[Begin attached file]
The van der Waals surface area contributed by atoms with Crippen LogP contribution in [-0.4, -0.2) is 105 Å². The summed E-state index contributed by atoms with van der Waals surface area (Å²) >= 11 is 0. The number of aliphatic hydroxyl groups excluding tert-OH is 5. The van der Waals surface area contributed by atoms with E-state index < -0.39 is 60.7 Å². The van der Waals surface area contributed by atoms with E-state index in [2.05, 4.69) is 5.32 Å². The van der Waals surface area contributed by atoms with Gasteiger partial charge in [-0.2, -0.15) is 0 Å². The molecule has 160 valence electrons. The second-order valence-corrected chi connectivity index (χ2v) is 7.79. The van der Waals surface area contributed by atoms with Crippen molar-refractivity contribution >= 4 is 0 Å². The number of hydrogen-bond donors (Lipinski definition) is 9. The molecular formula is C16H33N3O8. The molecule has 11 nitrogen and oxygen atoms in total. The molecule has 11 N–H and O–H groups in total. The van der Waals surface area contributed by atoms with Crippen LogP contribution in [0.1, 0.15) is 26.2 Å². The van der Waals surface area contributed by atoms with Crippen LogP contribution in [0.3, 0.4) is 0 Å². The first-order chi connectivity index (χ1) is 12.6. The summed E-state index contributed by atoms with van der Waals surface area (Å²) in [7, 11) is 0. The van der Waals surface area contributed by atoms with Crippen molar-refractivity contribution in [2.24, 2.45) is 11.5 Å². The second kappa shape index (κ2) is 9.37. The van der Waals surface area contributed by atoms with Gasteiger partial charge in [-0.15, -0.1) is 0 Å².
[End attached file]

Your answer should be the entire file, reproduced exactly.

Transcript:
The van der Waals surface area contributed by atoms with Crippen LogP contribution in [-0.4, -0.2) is 105 Å². The summed E-state index contributed by atoms with van der Waals surface area (Å²) >= 11 is 0. The number of aliphatic hydroxyl groups excluding tert-OH is 5. The van der Waals surface area contributed by atoms with E-state index < -0.39 is 60.7 Å². The van der Waals surface area contributed by atoms with E-state index in [2.05, 4.69) is 5.32 Å². The van der Waals surface area contributed by atoms with Gasteiger partial charge in [-0.2, -0.15) is 0 Å². The molecule has 160 valence electrons. The second-order valence-corrected chi connectivity index (χ2v) is 7.79. The van der Waals surface area contributed by atoms with Crippen molar-refractivity contribution >= 4 is 0 Å². The number of hydrogen-bond donors (Lipinski definition) is 9. The molecular formula is C16H33N3O8. The molecule has 11 nitrogen and oxygen atoms in total. The molecule has 11 N–H and O–H groups in total. The van der Waals surface area contributed by atoms with Crippen LogP contribution in [0.1, 0.15) is 26.2 Å². The van der Waals surface area contributed by atoms with Crippen LogP contribution in [0.3, 0.4) is 0 Å². The first-order chi connectivity index (χ1) is 12.6. The summed E-state index contributed by atoms with van der Waals surface area (Å²) in [7, 11) is 0. The van der Waals surface area contributed by atoms with Crippen molar-refractivity contribution in [2.24, 2.45) is 11.5 Å². The second kappa shape index (κ2) is 9.37. The van der Waals surface area contributed by atoms with Gasteiger partial charge in [-0.15, -0.1) is 0 Å².